Hornsey Town Hall - The Design of Hornsey Town Hall

The Design of Hornsey Town Hall

Hornsey Town Hall, designed by RH Uren in 1933, forms the centrepiece of an architectural composition with the Broadway House and Annexe. These three buildings were laid out so as to enclose a public square leading off the main shopping street. The architectural style of the complex projected a statement by a prosperous modern borough seeking to forge a distinctive identity for itself in the capital. The complex is now a monument to a style of local government that has been on the decline since the 1960s. Until the Gas Showrooms was converted into a bank by Barclays, the combination of a Town Hall – a symbol of progressive local government, flanked by the gas and electric utilities, was unique. United by the use of brick and sculptural decoration by A J Ayres, it was a calm and dignified statement of twentieth-century ideals, facing the flurry of the Victorian shopping centre.

Uren had dispensed with the well established symmetric approach hitherto adopted by Town Halls in a notable departure from the tradition of English municipal buildings. Regular compositions with classical porticos were the norm as, for example that of Worthing Town Hall, designed in 1930 by C. Cowles-Voysey. Voysey was the RIBA-appointed assessor of the design competition Uren won in 1933.

Uren took a modern approach. By separating the functional areas and grouping them loosely together, he pioneered an informal planning approach also found at Greenwich Town Hall (1938-9). As Voysey noted at the time, ‘The winning design admirably fits the site and is cleverly designed to make the best of the difficult shape’. Uren had grasped the simple fact ‘that ceremonial areas did not expand but offices did’.

The building is set back as far as possible to give the approach some dignity and to provide essential parking space. The dual function as a public hall and council offices is clearly expressed. The public hall to the north is distinguished by the elongated windows of the foyer, above a generous triple entrance. The ceremonial balcony on the floor above gives the entrance horizontal emphasis. The council offices are approached by a smaller but more decorative footway at the foot of the staircase tower. The council chamber, projecting to the south, is reached by means of a handsome staircase and spacious central corridor, while the offices are arranged compactly around an inner courtyard at the back, to avoid overlooking the neighbouring properties.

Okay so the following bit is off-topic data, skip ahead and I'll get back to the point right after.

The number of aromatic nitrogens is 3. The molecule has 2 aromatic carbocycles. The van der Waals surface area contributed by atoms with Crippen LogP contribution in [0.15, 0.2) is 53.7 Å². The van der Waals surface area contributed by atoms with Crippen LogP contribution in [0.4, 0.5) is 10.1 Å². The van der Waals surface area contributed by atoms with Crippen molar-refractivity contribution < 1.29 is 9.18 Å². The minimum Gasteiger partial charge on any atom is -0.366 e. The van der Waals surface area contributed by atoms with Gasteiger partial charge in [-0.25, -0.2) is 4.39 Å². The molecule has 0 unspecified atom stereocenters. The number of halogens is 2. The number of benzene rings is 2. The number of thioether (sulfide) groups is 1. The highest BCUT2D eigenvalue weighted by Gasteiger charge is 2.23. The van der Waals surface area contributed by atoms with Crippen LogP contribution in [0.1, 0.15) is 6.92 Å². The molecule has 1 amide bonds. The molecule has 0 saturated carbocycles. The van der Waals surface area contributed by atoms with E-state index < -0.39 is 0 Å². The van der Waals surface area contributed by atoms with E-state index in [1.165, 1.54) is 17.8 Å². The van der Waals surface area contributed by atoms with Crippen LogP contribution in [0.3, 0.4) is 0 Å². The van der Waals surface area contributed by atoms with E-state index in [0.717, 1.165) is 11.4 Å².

The appearance of the exterior with its plain surfaces of specially chosen small bricks, with its dominating tower and elongated windows with pronounced keystones, pays direct homage to the Town Hall at Hilversum (1928–30) by W.M.Dudok, who was awarded a RIBA Gold Medal in 1935. Dudok cited the influence of Frank Lloyd Wright. Key aspects of this design were echoed in many buildings of the period, particularly those constructed by Middlesex County Council. Hornsey Town Hall is not simply a replica of Hilversum Town Hall - it was innovative in its own right and also unusual for the quantity of sculpture (by A.J.Ayres, commissioned by Uren). Uren softened the severity of Dudok’s brick style with Ayres’s carved stone lintel and the generous use of ornamental metalwork.

Much attention was also given to the interior finishes, in which plan and function took precedence over design, and ornament was eliminated in favour of a ‘machine aesthetic’ in which the nature of modern materials – glass, concrete, steel – could be honestly expressed. Such influences are strongly apparent in the staircase of Ashton marble and in the main rooms, which are panelled in a variety of fine woods. All survive remarkably complete, even down to the original furniture and drapery (designed by Uren himself and made by Heals) and the cork-tiled floors, thanks to the care taken by the property department and successive facilities managers.

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